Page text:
After a Scary Year, will Food in 2010 be any Safer?
Here's a holiday menu that we'd all like to forget:
For the appetizer: San Antonio Bay oysters polluted with Noroviruses. For the main course: grilled beef infected with E. coli from contaminated tenderizing needles; chicken with Campylobacter or imported ham with Listeria monocytogenes. Then there's a side dish of stuffing loaded with salmonella-contaminated hazelnuts. And for those watching their weight: a popular nutritional drink fouled with the food poison Bacillus cereus.
All were recalled this month by the federal government or were the subjects of warnings by food safety experts. And 2010 isn't shaping up to set a safer table, according to some of the country's leading food safety experts.
That's not the message from the government's three big players in the war against dangerous food -- the Food and Drug Administration, the Department of Agriculture and the Centers for Disease Control. All predict the food supply will be safer because of new safeguards being pushed by the Obama administration.
Less than two months after taking office, the president announced the creation of the Food Safety Working Group and promised more resources to safeguard the nation's food supply. "Many of the laws and regulations governing food safety in America have not been updated since they were written in the time of Teddy Roosevelt," Obama said at that time.
The USDA's Food Safety Inspection Service and the FDA are trying to improve product traceability, both forward and back, in the production chain, with the goal of being able to respond quicker to outbreaks, said Caleb Weaver, USDA's press secretary.
Agriculture Secretary Tom Vilsack wants his agency to "further reduce the incidence of food-borne pathogens and the number of food-borne-related deaths to zero," Weaver added.
However, some managers and field investigators in the same agencies have views much closer to those of food safety activists. They predict that the very powerful food industry lobbyists, especially for the meat producers, will go down swinging and screaming to thwart meaningful food safety reform.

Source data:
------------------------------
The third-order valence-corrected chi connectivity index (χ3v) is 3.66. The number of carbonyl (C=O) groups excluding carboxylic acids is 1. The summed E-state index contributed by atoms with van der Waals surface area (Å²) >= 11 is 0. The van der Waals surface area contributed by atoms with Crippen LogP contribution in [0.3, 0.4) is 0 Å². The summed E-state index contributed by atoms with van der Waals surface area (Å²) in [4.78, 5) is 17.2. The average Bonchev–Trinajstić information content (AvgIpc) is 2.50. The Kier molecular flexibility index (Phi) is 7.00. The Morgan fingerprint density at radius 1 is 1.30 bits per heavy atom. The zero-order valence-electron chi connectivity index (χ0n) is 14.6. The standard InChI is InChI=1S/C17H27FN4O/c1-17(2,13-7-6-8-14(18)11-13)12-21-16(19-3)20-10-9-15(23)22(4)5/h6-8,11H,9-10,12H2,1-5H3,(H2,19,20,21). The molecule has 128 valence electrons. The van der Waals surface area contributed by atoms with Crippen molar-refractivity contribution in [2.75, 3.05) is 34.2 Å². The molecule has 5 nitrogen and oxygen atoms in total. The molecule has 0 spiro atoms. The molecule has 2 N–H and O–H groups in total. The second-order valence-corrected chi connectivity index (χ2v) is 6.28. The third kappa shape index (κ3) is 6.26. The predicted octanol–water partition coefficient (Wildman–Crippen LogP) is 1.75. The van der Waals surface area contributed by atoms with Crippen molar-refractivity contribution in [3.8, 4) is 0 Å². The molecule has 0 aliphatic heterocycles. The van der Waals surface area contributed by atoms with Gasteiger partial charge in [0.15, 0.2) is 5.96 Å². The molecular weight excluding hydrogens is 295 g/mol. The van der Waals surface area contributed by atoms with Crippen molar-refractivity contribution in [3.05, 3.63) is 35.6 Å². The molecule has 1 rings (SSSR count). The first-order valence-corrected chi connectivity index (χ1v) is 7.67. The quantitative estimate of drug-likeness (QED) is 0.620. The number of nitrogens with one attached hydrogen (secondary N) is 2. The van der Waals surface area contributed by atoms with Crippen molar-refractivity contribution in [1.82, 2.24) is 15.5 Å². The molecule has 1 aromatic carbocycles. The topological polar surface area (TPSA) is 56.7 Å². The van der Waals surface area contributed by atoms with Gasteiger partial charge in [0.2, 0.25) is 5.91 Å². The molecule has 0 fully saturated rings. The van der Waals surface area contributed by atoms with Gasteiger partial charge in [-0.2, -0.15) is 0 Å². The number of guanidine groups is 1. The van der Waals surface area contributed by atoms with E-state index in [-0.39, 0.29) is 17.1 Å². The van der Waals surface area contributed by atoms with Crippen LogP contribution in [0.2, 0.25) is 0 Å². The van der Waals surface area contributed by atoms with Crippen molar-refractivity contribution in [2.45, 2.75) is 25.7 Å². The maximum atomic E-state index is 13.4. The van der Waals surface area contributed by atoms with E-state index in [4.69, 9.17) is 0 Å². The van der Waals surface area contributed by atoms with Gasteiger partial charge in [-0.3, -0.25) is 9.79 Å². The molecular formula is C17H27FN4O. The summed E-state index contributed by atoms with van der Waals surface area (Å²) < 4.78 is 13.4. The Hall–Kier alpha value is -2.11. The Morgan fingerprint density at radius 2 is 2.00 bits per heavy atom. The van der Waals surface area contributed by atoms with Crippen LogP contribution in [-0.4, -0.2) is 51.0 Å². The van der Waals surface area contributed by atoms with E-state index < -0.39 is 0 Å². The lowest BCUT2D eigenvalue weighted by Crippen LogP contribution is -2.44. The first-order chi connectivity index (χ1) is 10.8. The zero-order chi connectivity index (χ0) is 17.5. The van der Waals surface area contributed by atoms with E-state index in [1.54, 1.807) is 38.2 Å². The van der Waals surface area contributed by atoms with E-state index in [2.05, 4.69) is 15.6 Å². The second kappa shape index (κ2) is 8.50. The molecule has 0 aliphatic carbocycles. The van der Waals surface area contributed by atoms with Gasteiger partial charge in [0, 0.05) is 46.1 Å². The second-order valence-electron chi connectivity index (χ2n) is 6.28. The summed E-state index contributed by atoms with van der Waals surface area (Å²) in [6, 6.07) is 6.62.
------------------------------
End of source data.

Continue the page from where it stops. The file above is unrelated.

What Safety Experts Want
At the top of Food & Water Watch's safety wish list for 2010 is that FDA be given greater authority and resources to regulate the safety of both domestic and imported food, said Patty Lovera, the group's food team director.
Saying that some of the Food Safety and Inspection Service districts have been running double-digit vacancy rates for years, the organization called for more frequent inspections of domestic food facilities.
Because of the shortage of these frontline inspectors, Lovera said some food facilities are either not inspected on a daily basis or inspections are not being performed thoroughly.
Food & Water Watch also called for making slaughter facilities more accountable for E. coli contamination in their beef products.
Let's put Escherichia coli O157:H7 into perspective a bit with a figure that should shock you -- unless you raise cattle. The USDA estimates that between 2.5 million and 3 million cattle are slaughtered every month, and of those, about 5 percent were infected with E. coli O157:H7.
That works out to about one contaminated animal every 20 to 30 seconds, according to the agency.
And that's just E. coli.
Any food of animal origin can harbor other disease-causing bacteria, such as salmonella, Campylobacter jejuni, Listeria monocytogenes, and Staphylococcus aureus. These dangerous bacteria are invisible and odor free, but they all cause illness, some even death.
"As bad as the Iraq and Afghan wars are, we have a food safety system in the U.S. that probably kills as many people each year, and most people don't think this is acceptable," said Jaydee Hanson, policy analyst for the Center for Food Safety, another advocacy group.
Hanson relayed a tale well-known among food suppliers: Costco, which operates 566 warehouses around the globe, is so concerned about the safety of the meat it sells, it does not rely on USDA or FDA.